• "Physicians and other healthcare providers must be aware of risk factors and risk stratification. Moreover, they must take more aggressive action in screening patients for risk factors and in prescribing preventive interventions."—American Public Health Association
  • The current reality in American hospitals is arrestingly substandard, especially considering what could be accomplished with simple, safe, and effective prophylaxis for the at-risk inpatient.

VTE Prevention is increasingly incorporated into public reporting, guidelines, regulatory agency priorities, and national quality initiative priorities.

  • Organizations include:
    • The Joint Commission. The Joint Commission is currently piloting measures of VTE prophylaxis, incidence of hospital-acquired VTE, and VTE diagnosis and treatment.
    • Surgical Care Improvement Project, or SCIP
    • Leapfrog
    • AHRQ
    • Centers for Medicare & Medicaid Services.

Reliably preventing VTE in the hospital is inherently complex.

  • More education alone won't get the job done.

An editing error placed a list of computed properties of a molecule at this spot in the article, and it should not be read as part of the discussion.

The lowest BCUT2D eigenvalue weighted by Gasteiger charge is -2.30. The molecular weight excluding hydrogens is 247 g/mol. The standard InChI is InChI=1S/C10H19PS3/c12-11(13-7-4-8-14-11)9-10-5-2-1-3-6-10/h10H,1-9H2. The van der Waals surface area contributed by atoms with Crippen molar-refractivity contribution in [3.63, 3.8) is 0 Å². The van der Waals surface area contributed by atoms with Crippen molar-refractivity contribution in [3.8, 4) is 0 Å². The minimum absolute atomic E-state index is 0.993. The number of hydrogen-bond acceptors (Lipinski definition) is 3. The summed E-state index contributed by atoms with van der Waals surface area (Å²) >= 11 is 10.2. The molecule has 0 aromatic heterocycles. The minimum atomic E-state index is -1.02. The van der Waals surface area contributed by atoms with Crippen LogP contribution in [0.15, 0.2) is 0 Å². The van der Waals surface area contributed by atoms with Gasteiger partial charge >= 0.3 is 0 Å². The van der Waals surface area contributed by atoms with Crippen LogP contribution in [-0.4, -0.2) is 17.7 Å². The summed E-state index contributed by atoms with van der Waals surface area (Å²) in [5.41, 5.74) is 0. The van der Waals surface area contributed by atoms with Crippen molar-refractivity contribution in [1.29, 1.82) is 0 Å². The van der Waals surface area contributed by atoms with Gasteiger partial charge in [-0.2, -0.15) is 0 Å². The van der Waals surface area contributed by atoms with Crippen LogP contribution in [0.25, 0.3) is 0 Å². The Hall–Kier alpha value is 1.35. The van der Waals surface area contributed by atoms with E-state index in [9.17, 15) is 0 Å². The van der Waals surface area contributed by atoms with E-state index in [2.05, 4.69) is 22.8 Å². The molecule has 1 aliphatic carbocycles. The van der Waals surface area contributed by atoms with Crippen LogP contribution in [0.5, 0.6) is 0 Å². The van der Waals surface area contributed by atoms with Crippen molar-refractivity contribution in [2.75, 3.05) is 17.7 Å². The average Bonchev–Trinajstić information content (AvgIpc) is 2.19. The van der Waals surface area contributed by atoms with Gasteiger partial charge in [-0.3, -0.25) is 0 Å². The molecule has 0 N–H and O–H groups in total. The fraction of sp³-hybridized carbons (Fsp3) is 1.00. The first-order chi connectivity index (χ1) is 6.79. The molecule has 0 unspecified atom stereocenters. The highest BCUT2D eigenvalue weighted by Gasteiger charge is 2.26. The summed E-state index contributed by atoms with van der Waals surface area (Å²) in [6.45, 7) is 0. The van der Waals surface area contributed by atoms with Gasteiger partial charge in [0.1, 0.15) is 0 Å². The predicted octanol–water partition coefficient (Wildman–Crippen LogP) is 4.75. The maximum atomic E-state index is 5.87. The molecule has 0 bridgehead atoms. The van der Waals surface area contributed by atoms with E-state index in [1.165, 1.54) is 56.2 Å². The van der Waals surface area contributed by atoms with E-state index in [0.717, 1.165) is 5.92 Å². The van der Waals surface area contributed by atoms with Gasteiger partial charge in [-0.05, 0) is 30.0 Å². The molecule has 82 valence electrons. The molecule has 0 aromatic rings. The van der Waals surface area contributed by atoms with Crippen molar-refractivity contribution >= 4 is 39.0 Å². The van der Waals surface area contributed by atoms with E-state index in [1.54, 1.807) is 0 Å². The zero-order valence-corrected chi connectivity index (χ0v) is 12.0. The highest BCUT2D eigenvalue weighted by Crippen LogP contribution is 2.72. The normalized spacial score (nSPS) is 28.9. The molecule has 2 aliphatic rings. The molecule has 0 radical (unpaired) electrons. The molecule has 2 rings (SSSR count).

• VTE risk and bleeding risk vary within patient populations.
  • The risk of VTE and the risk of bleeding may change for individual patients several times as they progress through their hospital stay.
  • Medication changes, weight, age, renal function, and recent or impending invasive interventions may all influence decisions about the best VTE prevention options.
  • Transitions across care providers and locations lead to multiple opportunities for breakdown in the delivery of optimal VTE prophylaxis.
  • Thoughtful, evidence-based protocols; multidisciplinary system changes; and comprehensive educational efforts are required to achieve optimal VTE prophylaxis in the complex hospital setting.
  • Essential elements are needed for effective and safe prevention of VTE in the hospital.
    • Educational and awareness efforts alone have proven inadequate in increasing appropriate use of VTE prophylaxis. Similarly, order sets and critical pathways not supported by a healthy quality improvement framework are unlikely to succeed.
    • Process redesign and continuous attention must include two essential elements:
      1. Performance of a VTE risk assessment for every patient on admission and regularly throughout hospitalization.
      2. Selection of appropriate prophylaxis by linking the VTE risk to a corresponding menu of proven options.

VTE prevention programs can be cost-effective.

  • Achieving optimal prevention of hospital-acquired VTE requires incremental monitoring, educational efforts, system change, and coordination of the services of many hospital divisions, all of which may incur incremental costs.